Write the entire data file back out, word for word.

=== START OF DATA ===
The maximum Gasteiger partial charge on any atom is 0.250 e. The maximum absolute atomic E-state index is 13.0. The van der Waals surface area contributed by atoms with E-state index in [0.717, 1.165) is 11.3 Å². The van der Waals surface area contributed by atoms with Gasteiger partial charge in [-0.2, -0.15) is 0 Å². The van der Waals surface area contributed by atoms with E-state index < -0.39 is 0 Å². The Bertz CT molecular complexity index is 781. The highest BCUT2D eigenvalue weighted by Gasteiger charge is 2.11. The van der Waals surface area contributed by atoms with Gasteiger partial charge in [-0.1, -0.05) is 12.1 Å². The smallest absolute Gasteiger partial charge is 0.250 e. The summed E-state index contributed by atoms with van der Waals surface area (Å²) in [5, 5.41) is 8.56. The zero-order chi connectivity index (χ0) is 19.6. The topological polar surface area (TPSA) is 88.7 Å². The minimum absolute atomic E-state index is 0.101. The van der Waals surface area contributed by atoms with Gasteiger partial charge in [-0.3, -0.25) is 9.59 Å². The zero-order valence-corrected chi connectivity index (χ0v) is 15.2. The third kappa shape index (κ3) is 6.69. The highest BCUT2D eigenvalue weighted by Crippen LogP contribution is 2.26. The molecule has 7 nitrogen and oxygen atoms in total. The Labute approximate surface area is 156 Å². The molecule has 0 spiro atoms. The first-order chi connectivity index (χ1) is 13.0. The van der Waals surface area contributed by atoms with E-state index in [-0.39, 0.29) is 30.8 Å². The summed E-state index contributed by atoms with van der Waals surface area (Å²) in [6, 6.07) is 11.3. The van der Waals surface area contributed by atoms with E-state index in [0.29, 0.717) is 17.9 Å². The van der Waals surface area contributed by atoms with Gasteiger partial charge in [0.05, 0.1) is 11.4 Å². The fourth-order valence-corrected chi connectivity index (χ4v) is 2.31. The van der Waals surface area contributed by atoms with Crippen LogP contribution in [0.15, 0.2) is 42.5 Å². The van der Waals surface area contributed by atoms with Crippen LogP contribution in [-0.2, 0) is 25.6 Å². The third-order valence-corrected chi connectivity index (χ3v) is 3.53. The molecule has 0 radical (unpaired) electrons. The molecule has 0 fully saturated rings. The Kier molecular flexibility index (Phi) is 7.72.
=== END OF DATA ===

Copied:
The maximum Gasteiger partial charge on any atom is 0.250 e. The maximum absolute atomic E-state index is 13.0. The van der Waals surface area contributed by atoms with E-state index in [0.717, 1.165) is 11.3 Å². The van der Waals surface area contributed by atoms with Gasteiger partial charge in [-0.2, -0.15) is 0 Å². The van der Waals surface area contributed by atoms with E-state index < -0.39 is 0 Å². The Bertz CT molecular complexity index is 781. The highest BCUT2D eigenvalue weighted by Gasteiger charge is 2.11. The van der Waals surface area contributed by atoms with Gasteiger partial charge in [-0.1, -0.05) is 12.1 Å². The smallest absolute Gasteiger partial charge is 0.250 e. The summed E-state index contributed by atoms with van der Waals surface area (Å²) in [5, 5.41) is 8.56. The zero-order chi connectivity index (χ0) is 19.6. The topological polar surface area (TPSA) is 88.7 Å². The minimum absolute atomic E-state index is 0.101. The van der Waals surface area contributed by atoms with Gasteiger partial charge in [-0.3, -0.25) is 9.59 Å². The zero-order valence-corrected chi connectivity index (χ0v) is 15.2. The third kappa shape index (κ3) is 6.69. The highest BCUT2D eigenvalue weighted by Crippen LogP contribution is 2.26. The molecule has 7 nitrogen and oxygen atoms in total. The Labute approximate surface area is 156 Å². The molecule has 0 spiro atoms. The first-order chi connectivity index (χ1) is 13.0. The van der Waals surface area contributed by atoms with E-state index in [-0.39, 0.29) is 30.8 Å². The summed E-state index contributed by atoms with van der Waals surface area (Å²) in [6, 6.07) is 11.3. The van der Waals surface area contributed by atoms with E-state index in [0.29, 0.717) is 17.9 Å². The van der Waals surface area contributed by atoms with Gasteiger partial charge in [0.05, 0.1) is 11.4 Å². The fourth-order valence-corrected chi connectivity index (χ4v) is 2.31. The van der Waals surface area contributed by atoms with Crippen LogP contribution in [0.15, 0.2) is 42.5 Å². The van der Waals surface area contributed by atoms with Crippen LogP contribution in [-0.2, 0) is 25.6 Å². The third-order valence-corrected chi connectivity index (χ3v) is 3.53. The molecule has 0 radical (unpaired) electrons. The molecule has 0 fully saturated rings. The Kier molecular flexibility index (Phi) is 7.72.